"At Amazon, these benefits and opportunities come with the job, as does the ability to communicate directly with the leadership of the company through various channels, training, and meetings," Alfred said. "We encourage anyone to compare our overall pay, benefits, and workplace environment to other retailers and major employers in the community and across the country. For us, it will always be about providing a great employment experience through a direct connection with our employees and working together as a team to provide a world-class customer experience.”

The Awood Center is a nonprofit created in 2017 to help advocate for East African workers in Minnesota. It shares space with the Minnesota chapter of the Council on American-Islamic Relations at a Lutheran church in Minneapolis.

The groups helped organize a large protest at the Shakopee warehouse on Dec. 14, generating national headlines because it's believed to be the first such protest at a fulfillment center, although such protests are common in Europe, according to Gizmodo.

During that protest, the workers said Amazon raised its production expectations to unrealistic levels and has harsh working conditions that cause injuries to employees, especially during the holiday rush. They also called for more promotions of East African workers and called on Amazon to stop selling products that promote hatred and bigotry. 

They chanted, played drums, prayed, and got words of support from Congresswoman-elect Ilhan Omar. Omar, the first Somali-American elected to Congress, encouraged the crowd to keep up the fight, reminding them that she once worked on an assembly line and cleaned offices and other “hard jobs” where she would go to the bathroom just to pray or rest her feet.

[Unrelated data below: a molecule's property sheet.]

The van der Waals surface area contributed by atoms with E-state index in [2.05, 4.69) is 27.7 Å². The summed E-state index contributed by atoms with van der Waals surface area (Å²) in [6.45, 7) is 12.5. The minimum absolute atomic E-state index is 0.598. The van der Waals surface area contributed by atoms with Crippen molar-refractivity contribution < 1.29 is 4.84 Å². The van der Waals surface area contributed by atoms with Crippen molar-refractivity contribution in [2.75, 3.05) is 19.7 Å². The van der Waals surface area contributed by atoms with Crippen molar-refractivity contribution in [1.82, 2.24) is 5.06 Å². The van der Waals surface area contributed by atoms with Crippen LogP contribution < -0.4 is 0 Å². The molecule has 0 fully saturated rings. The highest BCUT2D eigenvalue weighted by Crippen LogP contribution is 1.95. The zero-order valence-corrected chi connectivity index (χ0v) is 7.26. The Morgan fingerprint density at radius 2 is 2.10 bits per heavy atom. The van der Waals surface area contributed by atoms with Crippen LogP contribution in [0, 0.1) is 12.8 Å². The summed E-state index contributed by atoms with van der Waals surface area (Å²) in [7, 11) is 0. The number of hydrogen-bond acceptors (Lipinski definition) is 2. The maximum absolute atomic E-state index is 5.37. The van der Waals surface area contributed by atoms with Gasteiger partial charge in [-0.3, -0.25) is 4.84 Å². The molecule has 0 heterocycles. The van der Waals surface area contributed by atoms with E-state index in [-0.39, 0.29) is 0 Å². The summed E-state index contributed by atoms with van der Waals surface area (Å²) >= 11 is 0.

In November, after Amazon met with and responded to East African workers regarding their concerns about productivity expectations, the New York Times reported “they appear to be the first known group in the United States to get Amazon management to negotiate.” No unions represent Amazon workers in the United States.

But an Amazon spokeswoman said it was not a negotiation, but the type of “engagement” Amazon typically has with military organizations or LGBTQ advocacy groups to ensure an inclusive work environment.

“Amazon did not make any concessions in response to employee concerns raised in November," Alfred said.

Minnesota is home to more Somalis than any other state, and the Awood Center has estimated 60 percent of Amazon’s 3,000 workers in the region are East African. An Amazon spokeswoman has said it’s actually less than 50 percent, and about 30 percent in Shakopee.  

More than 2,500 employees work in the Shakopee fulfillment center, many of them Somalis bused in from the Cedar-Riverside neighborhood of Minneapolis, which the locals call “Little Mogadishu,” named after Somalia's capital. Many of them are Muslim, which is why Amazon has worked to accommodate their need for prayer time.

Abdirahman Muse, community activist and executive director of the Awood Center, has not responded to a request for comment. 

This is a developing story. Check back for updates.

South regional editor

Deena is the regional editor for Shakopee, Jordan, Prior Lake and Savage and is passionate about uncovering the truth. Deena also enjoys gardening, playing tennis and up-cycling furniture.

Recommended for you